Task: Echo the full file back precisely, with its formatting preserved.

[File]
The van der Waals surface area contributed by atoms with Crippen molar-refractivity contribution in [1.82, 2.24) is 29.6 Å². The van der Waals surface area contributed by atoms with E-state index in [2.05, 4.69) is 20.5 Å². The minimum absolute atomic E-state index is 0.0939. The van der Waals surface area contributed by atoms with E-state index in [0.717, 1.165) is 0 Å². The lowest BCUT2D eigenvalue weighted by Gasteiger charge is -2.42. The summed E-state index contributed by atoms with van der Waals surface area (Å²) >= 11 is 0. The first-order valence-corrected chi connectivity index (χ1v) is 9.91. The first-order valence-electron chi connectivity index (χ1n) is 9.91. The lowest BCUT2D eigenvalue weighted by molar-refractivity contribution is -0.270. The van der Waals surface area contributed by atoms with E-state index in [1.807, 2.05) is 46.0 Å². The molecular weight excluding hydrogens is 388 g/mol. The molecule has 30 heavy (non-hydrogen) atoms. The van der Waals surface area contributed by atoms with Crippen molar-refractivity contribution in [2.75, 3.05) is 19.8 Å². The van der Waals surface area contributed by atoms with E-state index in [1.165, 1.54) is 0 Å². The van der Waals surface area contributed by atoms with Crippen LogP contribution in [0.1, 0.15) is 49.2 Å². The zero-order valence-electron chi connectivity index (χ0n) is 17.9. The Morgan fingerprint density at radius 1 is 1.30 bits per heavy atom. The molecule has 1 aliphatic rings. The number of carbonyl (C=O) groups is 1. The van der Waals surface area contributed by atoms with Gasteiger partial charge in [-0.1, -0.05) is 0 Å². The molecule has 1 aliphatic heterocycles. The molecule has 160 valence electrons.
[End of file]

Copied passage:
The van der Waals surface area contributed by atoms with Crippen molar-refractivity contribution in [1.82, 2.24) is 29.6 Å². The van der Waals surface area contributed by atoms with E-state index in [2.05, 4.69) is 20.5 Å². The minimum absolute atomic E-state index is 0.0939. The van der Waals surface area contributed by atoms with E-state index in [0.717, 1.165) is 0 Å². The lowest BCUT2D eigenvalue weighted by Gasteiger charge is -2.42. The summed E-state index contributed by atoms with van der Waals surface area (Å²) >= 11 is 0. The first-order valence-corrected chi connectivity index (χ1v) is 9.91. The first-order valence-electron chi connectivity index (χ1n) is 9.91. The lowest BCUT2D eigenvalue weighted by molar-refractivity contribution is -0.270. The van der Waals surface area contributed by atoms with E-state index in [1.807, 2.05) is 46.0 Å². The molecular weight excluding hydrogens is 388 g/mol. The molecule has 30 heavy (non-hydrogen) atoms. The van der Waals surface area contributed by atoms with Crippen molar-refractivity contribution in [2.75, 3.05) is 19.8 Å². The van der Waals surface area contributed by atoms with E-state index in [1.165, 1.54) is 0 Å². The van der Waals surface area contributed by atoms with Crippen LogP contribution in [0.1, 0.15) is 49.2 Å². The zero-order valence-electron chi connectivity index (χ0n) is 17.9. The Morgan fingerprint density at radius 1 is 1.30 bits per heavy atom. The molecule has 1 aliphatic rings. The number of carbonyl (C=O) groups is 1. The van der Waals surface area contributed by atoms with Gasteiger partial charge in [-0.1, -0.05) is 0 Å². The molecule has 1 aliphatic heterocycles. The molecule has 160 valence electrons.